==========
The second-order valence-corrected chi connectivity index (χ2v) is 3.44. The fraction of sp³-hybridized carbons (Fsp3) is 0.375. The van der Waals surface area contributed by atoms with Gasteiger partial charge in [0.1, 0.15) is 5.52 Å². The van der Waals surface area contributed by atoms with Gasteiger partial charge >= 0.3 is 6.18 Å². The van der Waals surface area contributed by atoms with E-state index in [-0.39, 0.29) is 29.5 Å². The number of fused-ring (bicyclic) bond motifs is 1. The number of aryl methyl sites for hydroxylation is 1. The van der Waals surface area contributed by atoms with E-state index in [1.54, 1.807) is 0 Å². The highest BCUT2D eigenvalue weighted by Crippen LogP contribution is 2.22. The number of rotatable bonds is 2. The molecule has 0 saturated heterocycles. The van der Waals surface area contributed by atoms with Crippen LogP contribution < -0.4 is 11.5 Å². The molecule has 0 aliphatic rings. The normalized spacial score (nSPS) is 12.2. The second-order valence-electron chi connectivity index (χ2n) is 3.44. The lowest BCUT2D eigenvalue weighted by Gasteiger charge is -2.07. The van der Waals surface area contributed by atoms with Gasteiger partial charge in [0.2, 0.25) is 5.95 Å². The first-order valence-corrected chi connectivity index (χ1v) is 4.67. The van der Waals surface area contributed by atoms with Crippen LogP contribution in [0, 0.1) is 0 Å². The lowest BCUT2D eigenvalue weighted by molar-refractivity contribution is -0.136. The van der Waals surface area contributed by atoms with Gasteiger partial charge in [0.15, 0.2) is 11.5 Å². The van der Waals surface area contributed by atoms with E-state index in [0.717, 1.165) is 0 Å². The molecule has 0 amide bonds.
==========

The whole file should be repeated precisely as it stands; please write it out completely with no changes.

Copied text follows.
The second-order valence-corrected chi connectivity index (χ2v) is 3.44. The fraction of sp³-hybridized carbons (Fsp3) is 0.375. The van der Waals surface area contributed by atoms with Gasteiger partial charge in [0.1, 0.15) is 5.52 Å². The van der Waals surface area contributed by atoms with Gasteiger partial charge >= 0.3 is 6.18 Å². The van der Waals surface area contributed by atoms with E-state index in [-0.39, 0.29) is 29.5 Å². The number of fused-ring (bicyclic) bond motifs is 1. The number of aryl methyl sites for hydroxylation is 1. The van der Waals surface area contributed by atoms with E-state index in [1.54, 1.807) is 0 Å². The highest BCUT2D eigenvalue weighted by Crippen LogP contribution is 2.22. The number of rotatable bonds is 2. The molecule has 0 saturated heterocycles. The van der Waals surface area contributed by atoms with Crippen LogP contribution < -0.4 is 11.5 Å². The molecule has 0 aliphatic rings. The normalized spacial score (nSPS) is 12.2. The second-order valence-electron chi connectivity index (χ2n) is 3.44. The lowest BCUT2D eigenvalue weighted by Gasteiger charge is -2.07. The van der Waals surface area contributed by atoms with Gasteiger partial charge in [0.2, 0.25) is 5.95 Å². The first-order valence-corrected chi connectivity index (χ1v) is 4.67. The van der Waals surface area contributed by atoms with Crippen LogP contribution in [0, 0.1) is 0 Å². The lowest BCUT2D eigenvalue weighted by molar-refractivity contribution is -0.136. The van der Waals surface area contributed by atoms with Gasteiger partial charge in [0.15, 0.2) is 11.5 Å². The van der Waals surface area contributed by atoms with E-state index in [0.717, 1.165) is 0 Å². The molecule has 0 amide bonds.